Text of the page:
We moved quickly because the area is unsafe and under curfew. Thank God our office is still there. Many other international NGOs offices have been destroyed, but our office remains undamaged. We were stopped at a checkpoint, but because we were all women they let us through. At the checkpoints we heard strange music. I could not hear the songs well because we passed quickly but the words were unclear. At the entrance to Touwahi where there had been heavy fighting, houses were razed to the ground. Looking at those ruins, there was no sign left to remind someone that this was once a neighborhood alive with people--with schools, kindergartens, a university, shops, and even the electricity company. Now there is nothing left.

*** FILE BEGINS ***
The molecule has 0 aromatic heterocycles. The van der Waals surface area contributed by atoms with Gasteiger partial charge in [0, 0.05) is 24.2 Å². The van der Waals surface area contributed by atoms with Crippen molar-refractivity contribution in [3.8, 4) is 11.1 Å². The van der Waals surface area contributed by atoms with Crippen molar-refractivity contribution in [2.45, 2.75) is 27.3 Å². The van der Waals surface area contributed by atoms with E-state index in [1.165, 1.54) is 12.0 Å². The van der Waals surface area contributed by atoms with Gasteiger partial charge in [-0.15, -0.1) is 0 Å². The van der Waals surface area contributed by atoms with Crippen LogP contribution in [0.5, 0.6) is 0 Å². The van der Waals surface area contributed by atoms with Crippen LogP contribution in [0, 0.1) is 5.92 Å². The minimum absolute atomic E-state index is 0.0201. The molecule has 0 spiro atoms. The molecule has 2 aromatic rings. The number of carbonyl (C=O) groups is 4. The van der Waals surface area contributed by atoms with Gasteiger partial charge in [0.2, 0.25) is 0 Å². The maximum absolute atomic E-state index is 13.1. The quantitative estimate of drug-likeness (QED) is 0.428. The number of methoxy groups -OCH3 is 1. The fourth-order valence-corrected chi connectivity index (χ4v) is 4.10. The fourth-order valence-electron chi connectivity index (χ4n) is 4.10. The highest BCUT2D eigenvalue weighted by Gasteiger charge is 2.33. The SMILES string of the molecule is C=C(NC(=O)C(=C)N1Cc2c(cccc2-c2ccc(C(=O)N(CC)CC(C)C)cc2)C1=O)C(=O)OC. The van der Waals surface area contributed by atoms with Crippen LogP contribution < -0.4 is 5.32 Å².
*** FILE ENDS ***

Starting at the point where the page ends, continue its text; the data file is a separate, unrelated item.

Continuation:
As we entered Touwahi all of us gasped. It was empty. You could only smell the sea. I was overwhelmed. We entered the narrow back streets and I managed to meet those who had stayed. My uncle was among them and I thanked God that he was there safe and alive. We had heard no news from the area because all lines to other parts of the city had been cut. People welcomed us with wonderful smiles. My father is well known in the neighborhood and everyone started shouting “Koutbi’s daughter is here”! They asked me if I was staying and when I said I have to go back to my son and husband, they pleaded with me to stay. I explained my mother, who recently underwent surgery, also needed me. We cannot come back now because there is neither electricity nor water. I quickly ran to my home and took essential things that I hadn’t been able to carry when we fled. I wanted to go to the clinic but was told it has been taken over by the militias. I remembered the images of innocent people who were injured and taken to this clinic. People told me the hospital is open only from 8 am to 1 pm and receives only special cases. The central hospital - Hospital Basheed - is now closed.